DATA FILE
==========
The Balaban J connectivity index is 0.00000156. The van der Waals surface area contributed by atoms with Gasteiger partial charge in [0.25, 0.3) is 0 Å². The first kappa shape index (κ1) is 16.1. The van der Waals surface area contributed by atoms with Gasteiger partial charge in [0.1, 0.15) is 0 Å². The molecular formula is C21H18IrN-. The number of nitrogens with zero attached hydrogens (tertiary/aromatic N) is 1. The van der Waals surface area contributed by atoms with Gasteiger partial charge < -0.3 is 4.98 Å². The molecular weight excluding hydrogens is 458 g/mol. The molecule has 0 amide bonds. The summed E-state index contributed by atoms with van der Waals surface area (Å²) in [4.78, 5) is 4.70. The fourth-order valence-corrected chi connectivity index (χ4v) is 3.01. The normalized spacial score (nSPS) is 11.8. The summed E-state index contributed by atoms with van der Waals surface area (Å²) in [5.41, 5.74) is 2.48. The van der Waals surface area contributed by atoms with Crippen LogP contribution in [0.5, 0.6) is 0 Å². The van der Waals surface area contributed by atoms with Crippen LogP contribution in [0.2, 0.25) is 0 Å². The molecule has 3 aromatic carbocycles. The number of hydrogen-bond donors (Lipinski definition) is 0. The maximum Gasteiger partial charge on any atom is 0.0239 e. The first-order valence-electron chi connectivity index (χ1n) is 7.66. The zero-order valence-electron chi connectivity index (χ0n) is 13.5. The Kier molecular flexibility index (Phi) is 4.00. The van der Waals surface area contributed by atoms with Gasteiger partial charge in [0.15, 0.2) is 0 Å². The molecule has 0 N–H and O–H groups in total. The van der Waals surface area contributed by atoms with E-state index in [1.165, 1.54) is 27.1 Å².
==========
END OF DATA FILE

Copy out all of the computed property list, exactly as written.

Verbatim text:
The Balaban J connectivity index is 0.00000156. The van der Waals surface area contributed by atoms with Gasteiger partial charge in [0.25, 0.3) is 0 Å². The first kappa shape index (κ1) is 16.1. The van der Waals surface area contributed by atoms with Gasteiger partial charge in [0.1, 0.15) is 0 Å². The molecular formula is C21H18IrN-. The number of nitrogens with zero attached hydrogens (tertiary/aromatic N) is 1. The van der Waals surface area contributed by atoms with Gasteiger partial charge < -0.3 is 4.98 Å². The molecular weight excluding hydrogens is 458 g/mol. The molecule has 0 amide bonds. The summed E-state index contributed by atoms with van der Waals surface area (Å²) in [4.78, 5) is 4.70. The fourth-order valence-corrected chi connectivity index (χ4v) is 3.01. The normalized spacial score (nSPS) is 11.8. The summed E-state index contributed by atoms with van der Waals surface area (Å²) in [5.41, 5.74) is 2.48. The van der Waals surface area contributed by atoms with Crippen LogP contribution in [0.5, 0.6) is 0 Å². The van der Waals surface area contributed by atoms with Crippen LogP contribution in [0.2, 0.25) is 0 Å². The molecule has 3 aromatic carbocycles. The number of hydrogen-bond donors (Lipinski definition) is 0. The maximum Gasteiger partial charge on any atom is 0.0239 e. The first-order valence-electron chi connectivity index (χ1n) is 7.66. The zero-order valence-electron chi connectivity index (χ0n) is 13.5. The Kier molecular flexibility index (Phi) is 4.00. The van der Waals surface area contributed by atoms with Gasteiger partial charge in [0.15, 0.2) is 0 Å². The molecule has 0 N–H and O–H groups in total. The van der Waals surface area contributed by atoms with E-state index in [1.165, 1.54) is 27.1 Å².